What are you most proud of?

We are only as good as the com­pany we keep, and I feel so lucky to be sur­rounded by peo­ple who in­spire me. My fam­ily, my hus­band and my kids are a great source of pride. I also get to work with so many tal­ented col­leagues at BMO, and to­gether we ac­com­plish great things for our clients and share­hold­ers while also hav­ing some fun. I’ve also got­ten in­volved in the com­mu­nity and learn so much from many great role mod­els at Mount Si­nai Hospi­tal, Rot­man and else­where.

What is your great­est chal­lenge in your cur­rent role?

I’ve been at ebay for 12 years and, un­til re­cently, my work was fo­cused on the Cana­dian mar­ket. I re­cently took on the added re­spon­si­bil­ity of ebay Latin Amer­ica. In my new role, I’m re­spon­si­ble for en­gag­ing and grow­ing ebay’s com­mu­nity of buy­ers and sellers across more than 40 coun­tries, four lan­guages and three sites. I’m also charged with lead­ing the teams that are re­spon­si­ble for these re­gions. My im­me­di­ate chal­lenge is to quickly get up to speed on these new mar­kets and get to know the peo­ple. Next, I’ll have to quickly start de­vel­op­ing a big-pic­ture, long-term strat­egy that will ac­cel­er­ate our busi­ness in this re­gion’s rapidly de­vel­op­ing mar­ket.

De­scribe the unique com­bi­na­tion of skills that got you here.

With a BA in Medieval His­tory, I don’t bring any STEM skills to my role. My ‘soft’ or trans­fer­able skills are what have en­abled me to build my ca­reer. One un­der-ap­pre­ci­ated qual­ity that has served me very well is cu­rios­ity. My love of learn­ing has helped me thrive in man­age­ment roles where I lead dif­fer­ent de­part­ments, re­ceive a wide range of in­for­ma­tion, and need to un­der­stand a busi­ness from start to fin­ish. Hav­ing work that feeds my cu­rios­ity has kept me mo­ti­vated and has made the work fun and re­ward­ing. How­ever, per­haps the most im­por­tant qual­ity in a leader — and one I’m con­tin­u­ously learn­ing about — is the abil­ity to en­gage and mo­ti­vate a team. A col­lab­o­ra­tive and highly ef­fec­tive team is crit­i­cal to suc­cess, and that starts with learn­ing all you can about en­gage­ment and mo­ti­va­tion.

What does be­ing ‘pow­er­ful’ mean to you?

Be­ing pow­er­ful means hav­ing a plat­form and a re­spon­si­bil­ity to lead and in­flu­ence. This is some­thing I take se­ri­ously and

man­age ac­tively. As part of a small group of vis­i­ble fe­male tech lead­ers in Canada, I ap­pre­ci­ate my abil­ity to in­flu­ence women’s con­sid­er­a­tion of ca­reers in STEM. I make an ef­fort to share au­then­tic sto­ries about the re­al­i­ties, re­wards and chal­lenges of a ca­reer in tech, and I fo­cus on broad­en­ing the def­i­ni­tion of what a tech ca­reer can be, so it’s more in­clu­sive of di­verse pas­sions, in­ter­ests and skill sets.

What is the best ad­vice you have ever re­ceived?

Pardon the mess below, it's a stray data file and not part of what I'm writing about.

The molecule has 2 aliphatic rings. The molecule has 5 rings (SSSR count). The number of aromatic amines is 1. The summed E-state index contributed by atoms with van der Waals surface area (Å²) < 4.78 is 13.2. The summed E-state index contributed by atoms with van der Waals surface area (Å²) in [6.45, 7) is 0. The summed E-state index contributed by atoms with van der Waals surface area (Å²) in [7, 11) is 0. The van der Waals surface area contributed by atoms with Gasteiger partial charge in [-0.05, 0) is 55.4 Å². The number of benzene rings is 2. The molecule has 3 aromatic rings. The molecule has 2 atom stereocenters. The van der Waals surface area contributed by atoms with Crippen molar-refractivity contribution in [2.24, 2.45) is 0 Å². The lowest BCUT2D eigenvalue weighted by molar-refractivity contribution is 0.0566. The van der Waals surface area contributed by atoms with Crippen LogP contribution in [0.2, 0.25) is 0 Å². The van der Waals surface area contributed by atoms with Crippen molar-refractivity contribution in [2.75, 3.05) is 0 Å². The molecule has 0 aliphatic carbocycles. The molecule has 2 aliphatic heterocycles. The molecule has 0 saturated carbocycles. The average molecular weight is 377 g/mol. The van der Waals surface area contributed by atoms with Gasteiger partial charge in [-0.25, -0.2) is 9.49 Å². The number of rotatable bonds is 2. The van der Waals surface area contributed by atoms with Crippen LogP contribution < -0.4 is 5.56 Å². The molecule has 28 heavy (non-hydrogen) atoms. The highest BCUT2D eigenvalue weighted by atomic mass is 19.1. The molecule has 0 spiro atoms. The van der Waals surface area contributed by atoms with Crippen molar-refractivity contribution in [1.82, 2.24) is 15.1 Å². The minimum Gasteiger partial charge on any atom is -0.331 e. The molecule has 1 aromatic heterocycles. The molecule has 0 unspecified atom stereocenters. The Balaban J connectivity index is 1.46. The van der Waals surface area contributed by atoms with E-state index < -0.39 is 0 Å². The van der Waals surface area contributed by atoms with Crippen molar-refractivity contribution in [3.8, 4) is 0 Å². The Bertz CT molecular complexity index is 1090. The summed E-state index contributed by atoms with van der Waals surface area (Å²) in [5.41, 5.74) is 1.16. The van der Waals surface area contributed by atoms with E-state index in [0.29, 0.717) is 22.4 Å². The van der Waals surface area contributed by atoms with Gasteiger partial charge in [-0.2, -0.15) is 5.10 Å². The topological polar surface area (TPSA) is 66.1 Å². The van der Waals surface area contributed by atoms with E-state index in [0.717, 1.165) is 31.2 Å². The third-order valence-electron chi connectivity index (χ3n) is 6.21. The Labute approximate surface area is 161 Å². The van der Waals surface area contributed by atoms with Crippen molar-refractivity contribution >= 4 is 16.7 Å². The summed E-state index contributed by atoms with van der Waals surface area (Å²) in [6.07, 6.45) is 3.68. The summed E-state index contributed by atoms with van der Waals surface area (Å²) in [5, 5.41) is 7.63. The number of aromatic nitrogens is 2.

As ba­sic as it may sound, it’s that no one is in charge of your ca­reer but you. This means that if you’re look­ing to be pro­moted or to gain new op­por­tu­ni­ties, you need to cre­ate the con­di­tions and line up the sup­port. Don’t wait for it to come to you.

How do you cre­ate value for busi­ness and so­ci­ety?

Small and medium-sized en­ter­prises (SMES) are the back­bone of the Cana­dian econ­omy and are vi­tal to ac­cel­er­at­ing our growth. At its core, ebay is a plat­form that con­nects mil­lions of buy­ers and sellers around the globe. As such, it cre­ates in­cred­i­ble op­por­tu­ni­ties for Cana­dian SMES look­ing to grow and scale be­yond our coun­try’s bor­ders. Thanks to ecom­merce plat­forms like ebay, a small busi­ness in a re­mote Cana­dian com­mu­nity can sell its goods to cus­tomers around the world. It’s amaz­ing to wit­ness — on a daily ba­sis — the power of tech­nol­ogy to en­able busi­ness and level the play­ing field, in com­merce and be­yond.

What are you most proud of?

I’m re­ally proud of the life that my hus­band and I have built to­gether. We have two amaz­ing chil­dren and we both have ca­reers that are chal­leng­ing and mean­ing­ful. De­spite the hec­tic na­ture of our life, we have a lot of fun to­gether as a fam­ily. While I’m re­ally proud of how far we have come, I’m su­per ex­cited to see where this jour­ney will take us.

What is your great­est chal­lenge in your cur­rent role?

In an in­dus­try that is con­tin­u­ously evolv­ing and highly com­pet­i­tive, suc­cess de­pends on be­ing in­no­va­tive and com­pet­i­tive, so I would say the great­est chal­lenge is to at- tract and re­tain great tal­ent. We have to wel­come the right peo­ple through the door, give them amaz­ing op­por­tu­ni­ties, and em­power them to con­trib­ute their ex­per­tise and ideas. It’s im­por­tant for our lead­er­ship team to sup­port peo­ple and cre­ate a learningori­ented cul­ture that em­braces change and can adapt to fu­ture chal­lenges.

De­scribe the unique com­bi­na­tion of skills that got you here.

A big part of it is be­ing fu­ture-ori­ented, com­bined with an abil­ity to get things done. I’ve al­ways been one to look ahead and try to fig­ure out how var­i­ous tech­no­log­i­cal, so­cial, po­lit­i­cal and eco­nomic shifts will trans­form our lives. Part of my role as a leader is to help cre­ate a vi­sion of where our busi­ness needs to go in or­der to be ready for what’s around the cor­ner.